The Times Magazine had an interesting article on whether or not “preterm infants” can experience pain. “Experience” is the key word in that sentence:
In a series of clinical trials, he [Kanwaljeet Anand] demonstrated that operations performed under minimal or no anesthesia produced a “massive stress response” in newborn babies, releasing a flood of fight-or-flight hormones like adrenaline and cortisol. Potent anesthesia, he found, could significantly reduce this reaction. Babies who were put under during an operation had lower stress-hormone levels, more stable breathing and blood-sugar readings and fewer postoperative complications. Anesthesia even made them more likely to survive. Anand showed that when pain relief was provided during and after heart operations on newborns, the mortality rate dropped from around 25 percent to less than 10 percent. These were extraordinary results, and they helped change the way medicine is practiced. Today, adequate pain relief for even the youngest infants is the standard of care, and the treatment that so concerned Anand two decades ago would now be considered a violation of medical ethics.
But the benefits of pain relief weren’t limited to newborns. Anand eventually discovered that even extremely premature infants reacted to invasive medical procedures.
“So I said to myself, Could it be that this pain system is developed and functional before the baby is born?” he told me in the fall. It was not an abstract question: fetuses as well as newborns may now go under the knife. Once highly experimental, fetal surgery — to remove lung tumors, clear blocked urinary tracts, repair malformed diaphragms — is a frequent occurrence at a half-dozen fetal treatment centers around the country, and could soon become standard care for some conditions diagnosed prenatally like spina bifida. Whether the fetus feels pain is a question that matters to the doctor wielding the scalpel.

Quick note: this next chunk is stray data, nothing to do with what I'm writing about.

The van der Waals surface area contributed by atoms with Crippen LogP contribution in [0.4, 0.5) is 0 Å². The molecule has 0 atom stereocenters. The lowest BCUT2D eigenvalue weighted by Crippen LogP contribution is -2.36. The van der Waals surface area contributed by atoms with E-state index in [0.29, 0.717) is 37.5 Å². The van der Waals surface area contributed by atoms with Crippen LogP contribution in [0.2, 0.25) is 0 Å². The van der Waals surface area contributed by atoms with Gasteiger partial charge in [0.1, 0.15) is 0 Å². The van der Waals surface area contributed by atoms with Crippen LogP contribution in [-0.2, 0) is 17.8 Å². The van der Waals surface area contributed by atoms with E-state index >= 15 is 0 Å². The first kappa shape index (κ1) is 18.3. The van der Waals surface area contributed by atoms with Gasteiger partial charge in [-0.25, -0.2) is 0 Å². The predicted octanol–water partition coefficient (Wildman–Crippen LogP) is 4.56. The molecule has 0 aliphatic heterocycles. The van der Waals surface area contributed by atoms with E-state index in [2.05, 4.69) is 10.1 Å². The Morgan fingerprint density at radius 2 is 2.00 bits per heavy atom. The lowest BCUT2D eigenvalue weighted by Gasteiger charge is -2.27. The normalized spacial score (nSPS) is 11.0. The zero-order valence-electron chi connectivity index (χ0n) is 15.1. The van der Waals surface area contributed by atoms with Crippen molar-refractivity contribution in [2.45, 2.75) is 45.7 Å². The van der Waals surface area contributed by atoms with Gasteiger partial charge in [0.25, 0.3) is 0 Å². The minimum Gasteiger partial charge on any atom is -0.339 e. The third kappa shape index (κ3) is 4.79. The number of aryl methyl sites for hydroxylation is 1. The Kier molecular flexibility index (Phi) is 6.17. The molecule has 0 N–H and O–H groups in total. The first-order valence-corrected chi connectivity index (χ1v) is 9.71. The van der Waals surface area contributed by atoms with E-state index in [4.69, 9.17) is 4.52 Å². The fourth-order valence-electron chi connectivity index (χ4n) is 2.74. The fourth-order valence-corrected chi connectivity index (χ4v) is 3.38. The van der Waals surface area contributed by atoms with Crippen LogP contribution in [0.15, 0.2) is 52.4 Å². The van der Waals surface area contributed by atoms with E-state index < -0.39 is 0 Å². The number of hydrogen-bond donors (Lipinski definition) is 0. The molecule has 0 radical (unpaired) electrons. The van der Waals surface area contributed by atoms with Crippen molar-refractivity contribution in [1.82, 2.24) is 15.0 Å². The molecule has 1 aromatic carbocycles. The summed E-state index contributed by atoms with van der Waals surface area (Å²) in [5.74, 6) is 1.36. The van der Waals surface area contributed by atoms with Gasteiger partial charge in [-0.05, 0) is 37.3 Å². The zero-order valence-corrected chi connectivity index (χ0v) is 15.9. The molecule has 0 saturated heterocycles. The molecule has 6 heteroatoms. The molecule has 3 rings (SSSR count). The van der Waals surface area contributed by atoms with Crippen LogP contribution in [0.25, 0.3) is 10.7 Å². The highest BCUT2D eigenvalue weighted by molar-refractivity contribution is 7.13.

Obviously, the question of whether or not fetuses feel pain is a loaded political question: the existence of fetal pain is one of the more popular arguments used by abortion opponents. The article goes on to cite numerous scientists who disagree with Anand’s conclusions and argue that fetuses are simply exhibiting a “reflex,” and not actually experiencing pain.
The problem with debates like this is that the premise of the debate is fundamentally flawed. People are trying to transpose a binary political fight – you are either pro-life or pro-choice – onto a biological gradient. They are looking for black and white answers in the murky gray world of neuroscience. From the perspective of the brain, it’s pointless to try to define the single moment (or week or month) when babies begin to experience pain. There is no switch in the cortex that suddenly activates our nociceptive pathways. If cellular biology knows anything, it’s that life is a gradient. Our consciousness slowly accumulates. When we try to translate that gradient into definitive markers, when we attempt to say that experience begins here (or here or here), we ignore our biological reality. Yes, life is precious, sacred, etc., but this sacredness is an emergent property, which slowly unfolds over the course of a 9 month cellular cycle. These biological facts aren’t comfortable, and they go against many of our dearest intuitions, and neither side gets exactly what it wants, but unless we admit that the development of life doesn’t come with stark signposts, this tiresome debate is going to go on and on.